Let's start adding some details and really bring those dragons to life!
In each eye, ask your kids to draw another, slightly smaller semicircle to form the dragon's eyeballs.
Above each eye, they'll draw his eyebrows as straight lines angled down to his snout. These lines should be "steeper" than the tops of his eyes to help show the anger on his face.
To draw the dragon's mouth, have them start with a small "smile" underneath his snout.
Then they'll leave a gap and draw an upside-down smile (or sad mouth) underneath the small smile. This curve should touch the bottom of the big circle on both sides.
Then they can connect these two curves to form a big sideways "figure of eight" shaped mouth.
Step 6 - Details
Details can make a big difference in art. They're also a lot of fun!
Have your kids draw two little dots under their dragons' snouts for his nostrils.
Then add stripes to their dragons' horns.
Prompt them to draw a few arrow or zig-zag shapes on his forehead to give his skin texture.
Then they'll add a horizontal line through their dragon's mouth to show his clenched teeth.
Next, they'll draw little wings, similar to his frills, near his shoulders. Two little curves are all it takes. Remind your kids, if there's overlap, the wings should appear "behind" their dragon's frill.
And lastly, a triangular shape near the bottom of his right leg gives him a tail!
How To Improve Your Drawing
Encourage your children to make their drawings even better. Here are some ideas.
Add color using markers, paint, or whatever they like!
Draw a background. Is he outside, inside, on a mountain?
Add in some details of what made the dragon angry. Did he spill his milk? Did a toy break?
Personalize your drawing. Does he have spots? Are you standing next to him?
In the same way that each person is unique, so is each dragon. Remind your kids, if theirs doesn't look like the example, that's okay! If they'd like to draw another one, they can always practice at home.
Remind them to sign their names at the bottom so everyone can see who the artist is.
The Value of Expression in Art
The frowning eyes and clenched fists in this drawing tell a story. Learning how to draw emotions is an artistic skill. It is also a safe way for children (and adults!) to process and share their feelings and reach out for help.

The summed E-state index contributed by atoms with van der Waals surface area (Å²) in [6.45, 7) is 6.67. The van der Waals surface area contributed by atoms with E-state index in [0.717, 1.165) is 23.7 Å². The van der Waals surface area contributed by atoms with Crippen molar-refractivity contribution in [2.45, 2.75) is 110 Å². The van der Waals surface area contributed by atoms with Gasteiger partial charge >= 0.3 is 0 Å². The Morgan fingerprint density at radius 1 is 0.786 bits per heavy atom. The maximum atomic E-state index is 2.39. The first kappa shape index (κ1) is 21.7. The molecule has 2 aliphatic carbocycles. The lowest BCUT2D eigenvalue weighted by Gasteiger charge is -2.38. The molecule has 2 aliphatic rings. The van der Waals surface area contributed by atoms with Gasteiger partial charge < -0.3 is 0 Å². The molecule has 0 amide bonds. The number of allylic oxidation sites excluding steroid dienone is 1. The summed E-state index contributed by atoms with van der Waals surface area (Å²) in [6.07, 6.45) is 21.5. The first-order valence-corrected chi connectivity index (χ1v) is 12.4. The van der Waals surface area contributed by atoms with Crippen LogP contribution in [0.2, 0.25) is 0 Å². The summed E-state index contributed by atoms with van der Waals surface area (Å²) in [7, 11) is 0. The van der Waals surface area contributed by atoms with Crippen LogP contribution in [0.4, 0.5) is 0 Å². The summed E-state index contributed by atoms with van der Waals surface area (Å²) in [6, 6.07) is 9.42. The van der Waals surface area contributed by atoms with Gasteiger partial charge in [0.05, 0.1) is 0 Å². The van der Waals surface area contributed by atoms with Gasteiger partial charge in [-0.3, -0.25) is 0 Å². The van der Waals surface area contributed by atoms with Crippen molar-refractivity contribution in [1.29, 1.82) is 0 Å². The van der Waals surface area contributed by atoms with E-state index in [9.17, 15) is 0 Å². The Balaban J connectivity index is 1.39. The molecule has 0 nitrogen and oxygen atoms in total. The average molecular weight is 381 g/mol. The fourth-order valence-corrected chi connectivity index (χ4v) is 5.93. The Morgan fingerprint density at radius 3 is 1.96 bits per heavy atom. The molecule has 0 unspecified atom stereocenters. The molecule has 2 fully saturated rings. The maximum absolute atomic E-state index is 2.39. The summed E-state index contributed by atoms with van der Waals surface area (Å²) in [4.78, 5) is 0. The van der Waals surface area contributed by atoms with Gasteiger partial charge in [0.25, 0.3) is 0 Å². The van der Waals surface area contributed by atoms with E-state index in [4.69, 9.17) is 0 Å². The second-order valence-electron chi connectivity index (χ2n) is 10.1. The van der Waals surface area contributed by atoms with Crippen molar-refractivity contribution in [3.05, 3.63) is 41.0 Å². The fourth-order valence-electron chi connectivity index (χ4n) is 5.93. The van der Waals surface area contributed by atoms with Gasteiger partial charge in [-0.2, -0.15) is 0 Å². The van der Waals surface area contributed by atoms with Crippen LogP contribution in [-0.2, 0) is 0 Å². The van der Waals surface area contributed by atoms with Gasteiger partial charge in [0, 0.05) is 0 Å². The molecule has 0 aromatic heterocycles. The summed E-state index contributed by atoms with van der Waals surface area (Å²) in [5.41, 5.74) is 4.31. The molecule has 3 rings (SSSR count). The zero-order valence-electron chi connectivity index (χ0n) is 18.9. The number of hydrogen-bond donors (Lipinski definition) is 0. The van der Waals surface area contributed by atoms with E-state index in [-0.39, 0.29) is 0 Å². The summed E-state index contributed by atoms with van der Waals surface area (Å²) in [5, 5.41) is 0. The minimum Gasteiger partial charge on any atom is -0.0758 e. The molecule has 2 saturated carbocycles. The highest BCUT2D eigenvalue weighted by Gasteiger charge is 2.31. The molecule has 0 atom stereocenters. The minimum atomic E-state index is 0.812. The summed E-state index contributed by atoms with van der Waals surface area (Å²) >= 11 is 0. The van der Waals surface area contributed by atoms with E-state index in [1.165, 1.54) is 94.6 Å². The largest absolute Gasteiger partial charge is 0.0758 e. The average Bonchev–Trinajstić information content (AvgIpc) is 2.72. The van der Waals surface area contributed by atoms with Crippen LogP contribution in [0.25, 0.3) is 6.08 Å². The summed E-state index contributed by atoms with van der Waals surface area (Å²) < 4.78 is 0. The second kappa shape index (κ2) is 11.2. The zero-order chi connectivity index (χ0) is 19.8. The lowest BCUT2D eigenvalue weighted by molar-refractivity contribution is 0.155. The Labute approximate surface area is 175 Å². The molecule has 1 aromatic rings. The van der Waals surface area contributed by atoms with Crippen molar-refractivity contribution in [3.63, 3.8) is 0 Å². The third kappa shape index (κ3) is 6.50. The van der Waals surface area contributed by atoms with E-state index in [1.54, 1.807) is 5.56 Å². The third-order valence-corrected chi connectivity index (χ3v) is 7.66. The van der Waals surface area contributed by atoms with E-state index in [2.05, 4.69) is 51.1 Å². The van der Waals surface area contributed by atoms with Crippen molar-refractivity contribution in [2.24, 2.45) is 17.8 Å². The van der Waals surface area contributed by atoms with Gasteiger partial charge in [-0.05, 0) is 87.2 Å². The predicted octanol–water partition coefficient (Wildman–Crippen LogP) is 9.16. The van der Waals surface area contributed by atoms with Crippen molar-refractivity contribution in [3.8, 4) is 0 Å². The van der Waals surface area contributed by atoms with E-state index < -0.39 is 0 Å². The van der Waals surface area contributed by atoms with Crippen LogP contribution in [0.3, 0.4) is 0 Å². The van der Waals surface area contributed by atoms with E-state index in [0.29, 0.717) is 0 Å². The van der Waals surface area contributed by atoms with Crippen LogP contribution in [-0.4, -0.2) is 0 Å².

Learning About Anger - Five Activities and Discussion Ideas
Drawing angry dragons is a fun and memorable activity to do with children. Here are some ideas to enhance the learning experience when they finish drawing.
Ask the child or children to make their own angry facial expressions - kids LOVE making faces! It is a great way to grow their awareness of body language (theirs and other people's).
Ask the children to share ideas of what might've made their dragons angry. This is helpful if they're too nervous to talk about their own feelings.
Can anger be a good response? Yes! Talk about instances where anger at injustice can lead to change.
Uncontrolled anger can cause harm. Have your kids brainstorm ways to calm down when angry. Ask helpful questions: How does your body feel when you're angry? What should you do when you feel angry? What shouldn't you do?
Using their pictures of their angry dragons, get each child to write or tell a story about what made their dragon angry and what happened next. They can share their story in front of the class or at bedtime at home.
Learning how to process anger is a valuable life skill and something every child can benefit from. And learning how to draw emotions can help children express their feelings.
We hope you enjoy this activity with your children and discuss this important emotion with them.